YA’LL WANNA SEE WHAT A “REAL FAN” LOOKS LIKE
CUZ THERE’S ONE STANDING IN THIS ROOM RIGHT NOW
WHO THE FUCK ARE YOU TO DEFINE WHAT A “REAL FAN” IS
WHAT MAKES ONE FAN MORE “REAL” THAN ANOTHER
MINE KEEPS ME QUITE COOL IN THE SUMMER MONTHS
He keeps her cool.
She blows him away.
some insight in to Milt Kahl’s animation process…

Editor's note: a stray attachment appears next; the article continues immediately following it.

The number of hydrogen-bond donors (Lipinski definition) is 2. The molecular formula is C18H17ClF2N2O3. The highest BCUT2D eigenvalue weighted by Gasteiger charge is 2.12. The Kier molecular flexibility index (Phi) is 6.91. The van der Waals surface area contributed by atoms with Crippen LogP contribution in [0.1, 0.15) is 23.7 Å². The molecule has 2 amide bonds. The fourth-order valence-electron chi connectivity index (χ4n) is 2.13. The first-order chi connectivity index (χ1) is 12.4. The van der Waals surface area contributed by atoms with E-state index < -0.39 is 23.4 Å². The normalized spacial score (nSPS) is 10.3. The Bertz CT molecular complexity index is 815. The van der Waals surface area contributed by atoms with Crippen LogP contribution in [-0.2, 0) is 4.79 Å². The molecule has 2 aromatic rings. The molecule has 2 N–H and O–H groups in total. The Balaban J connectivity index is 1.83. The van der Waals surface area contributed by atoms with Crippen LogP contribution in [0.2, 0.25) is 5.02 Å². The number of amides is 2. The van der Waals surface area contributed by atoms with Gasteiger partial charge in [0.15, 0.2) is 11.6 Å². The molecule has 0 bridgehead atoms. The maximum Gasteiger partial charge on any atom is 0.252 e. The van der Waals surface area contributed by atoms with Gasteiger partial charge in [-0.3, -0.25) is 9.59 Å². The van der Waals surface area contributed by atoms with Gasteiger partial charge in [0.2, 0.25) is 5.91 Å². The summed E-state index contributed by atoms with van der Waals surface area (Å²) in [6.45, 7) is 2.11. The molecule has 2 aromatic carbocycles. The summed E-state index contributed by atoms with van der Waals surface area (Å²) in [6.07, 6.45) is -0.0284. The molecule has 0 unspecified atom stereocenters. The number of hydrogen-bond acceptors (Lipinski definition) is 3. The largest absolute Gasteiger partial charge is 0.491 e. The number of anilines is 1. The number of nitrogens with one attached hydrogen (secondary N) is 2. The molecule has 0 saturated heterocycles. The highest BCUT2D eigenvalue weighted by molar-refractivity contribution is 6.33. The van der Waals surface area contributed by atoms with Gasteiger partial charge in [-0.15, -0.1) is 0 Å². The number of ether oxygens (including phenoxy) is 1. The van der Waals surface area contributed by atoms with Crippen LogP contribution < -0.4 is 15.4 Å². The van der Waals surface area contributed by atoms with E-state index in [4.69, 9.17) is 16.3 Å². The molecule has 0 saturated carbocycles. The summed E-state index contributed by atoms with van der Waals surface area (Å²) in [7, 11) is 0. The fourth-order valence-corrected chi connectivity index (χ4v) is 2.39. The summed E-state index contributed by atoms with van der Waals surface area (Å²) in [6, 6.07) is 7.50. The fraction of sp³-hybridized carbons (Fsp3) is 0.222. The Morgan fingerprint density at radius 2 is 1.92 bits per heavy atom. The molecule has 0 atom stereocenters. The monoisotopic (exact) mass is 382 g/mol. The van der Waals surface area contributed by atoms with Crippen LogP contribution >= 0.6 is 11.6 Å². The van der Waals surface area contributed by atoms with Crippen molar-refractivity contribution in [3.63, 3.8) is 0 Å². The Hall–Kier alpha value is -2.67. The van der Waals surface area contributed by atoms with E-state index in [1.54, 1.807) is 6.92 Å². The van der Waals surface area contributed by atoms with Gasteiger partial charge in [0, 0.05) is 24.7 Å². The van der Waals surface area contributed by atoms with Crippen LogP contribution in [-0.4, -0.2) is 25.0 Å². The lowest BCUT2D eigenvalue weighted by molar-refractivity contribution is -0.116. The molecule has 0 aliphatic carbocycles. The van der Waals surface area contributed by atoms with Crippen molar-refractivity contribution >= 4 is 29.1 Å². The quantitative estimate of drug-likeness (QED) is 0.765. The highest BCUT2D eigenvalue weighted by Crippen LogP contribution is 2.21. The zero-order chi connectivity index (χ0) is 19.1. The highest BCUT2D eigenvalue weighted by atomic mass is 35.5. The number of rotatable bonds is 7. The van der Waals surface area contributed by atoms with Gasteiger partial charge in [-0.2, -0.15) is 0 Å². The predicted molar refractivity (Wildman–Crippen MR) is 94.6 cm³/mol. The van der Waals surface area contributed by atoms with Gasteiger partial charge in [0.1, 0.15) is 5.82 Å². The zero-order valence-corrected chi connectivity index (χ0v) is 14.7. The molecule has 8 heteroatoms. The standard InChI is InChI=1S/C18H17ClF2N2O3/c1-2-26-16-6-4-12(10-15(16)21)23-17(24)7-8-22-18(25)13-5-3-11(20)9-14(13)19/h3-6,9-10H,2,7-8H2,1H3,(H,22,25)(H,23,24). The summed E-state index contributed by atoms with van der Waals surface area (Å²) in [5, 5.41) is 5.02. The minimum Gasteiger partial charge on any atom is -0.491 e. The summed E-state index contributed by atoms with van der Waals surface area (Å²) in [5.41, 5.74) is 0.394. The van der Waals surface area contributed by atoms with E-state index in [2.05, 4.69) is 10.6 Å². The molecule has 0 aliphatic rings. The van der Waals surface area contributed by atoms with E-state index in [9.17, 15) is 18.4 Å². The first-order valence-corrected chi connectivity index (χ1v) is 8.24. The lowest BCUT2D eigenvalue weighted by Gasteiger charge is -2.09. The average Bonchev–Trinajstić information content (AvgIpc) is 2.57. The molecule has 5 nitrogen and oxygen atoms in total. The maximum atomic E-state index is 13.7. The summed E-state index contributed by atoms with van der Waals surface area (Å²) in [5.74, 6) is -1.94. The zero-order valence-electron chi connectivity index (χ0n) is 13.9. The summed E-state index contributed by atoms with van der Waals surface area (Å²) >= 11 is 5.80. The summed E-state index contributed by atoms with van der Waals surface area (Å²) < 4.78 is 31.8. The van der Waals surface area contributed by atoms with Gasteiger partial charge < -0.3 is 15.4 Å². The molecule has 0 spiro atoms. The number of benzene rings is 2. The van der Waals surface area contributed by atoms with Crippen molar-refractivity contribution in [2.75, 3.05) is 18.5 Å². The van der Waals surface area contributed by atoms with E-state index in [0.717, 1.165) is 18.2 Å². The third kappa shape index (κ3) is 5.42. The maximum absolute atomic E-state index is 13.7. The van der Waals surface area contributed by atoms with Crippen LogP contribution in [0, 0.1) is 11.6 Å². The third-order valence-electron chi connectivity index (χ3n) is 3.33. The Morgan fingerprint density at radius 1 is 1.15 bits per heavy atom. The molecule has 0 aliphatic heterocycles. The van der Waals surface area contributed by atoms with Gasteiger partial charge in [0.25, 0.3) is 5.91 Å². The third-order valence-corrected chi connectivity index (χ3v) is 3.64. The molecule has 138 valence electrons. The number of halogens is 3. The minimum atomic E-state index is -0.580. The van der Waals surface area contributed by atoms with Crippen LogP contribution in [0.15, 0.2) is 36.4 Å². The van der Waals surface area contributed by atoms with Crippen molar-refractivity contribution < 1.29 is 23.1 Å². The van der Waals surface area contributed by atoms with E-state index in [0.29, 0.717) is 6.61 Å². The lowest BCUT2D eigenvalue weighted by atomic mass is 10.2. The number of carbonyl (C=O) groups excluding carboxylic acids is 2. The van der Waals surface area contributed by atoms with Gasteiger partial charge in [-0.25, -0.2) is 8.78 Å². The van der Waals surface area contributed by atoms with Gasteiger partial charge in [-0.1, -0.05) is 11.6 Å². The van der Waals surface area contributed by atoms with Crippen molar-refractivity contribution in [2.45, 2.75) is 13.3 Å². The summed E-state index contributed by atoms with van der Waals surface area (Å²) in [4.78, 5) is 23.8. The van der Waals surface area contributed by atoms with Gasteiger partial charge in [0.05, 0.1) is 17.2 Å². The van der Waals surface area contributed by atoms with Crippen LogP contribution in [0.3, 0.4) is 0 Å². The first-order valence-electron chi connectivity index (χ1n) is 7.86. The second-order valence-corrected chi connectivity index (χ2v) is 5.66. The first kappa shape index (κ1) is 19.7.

"The notes on the exposure sheet were to remind [the animator of points covered in his discussions with the director]. In a dialogue scene, you wouldn’t need anything like that; you’d do it through thumbnails. But there are scenes that don’t involve dialogue, where your timing is completely loose. Then, I will put notes on the exposure sheet. I’ll go through it with a stopwatch—especially if it’s a long scene—and time it overall, and then I’ll begin timing details. I’ll time it from one thing to another, all the way through. I’ll do it several times until I’ve got it pretty well down. Then I’ll put it on the sheet, because there’s no sense in doing it all over again. That was what the directors were doing even back in the shorts days. You can bet your hat that the notes on the exposure sheets for Norm Ferguson’s scenes, or Fred Moore’s scenes, were contributed to by both parties [the director and the animator]; the director was not a dictator. Sometimes you get people that you have to hand work out to, as a director, who really shouldn’t be doing it, but somebody has to do it. [The notations on an exposure sheet] would amount to instructions, because you’ve both talked them over, and you’ve decided that this is what you should do, and you’ll probably stick to the plan. It’s the way I do it myself; as I said at this seminar, I’ll do all my exploring in thumbnails, and kind of decide how I’m going to do it. By the time I get to actually animating a scene, I know how I’m going to do it. Any full-size drawing for that scene is a very specific thing that I’ve already decided on. I’ll stick to that plan, unless I get a big brainstorm"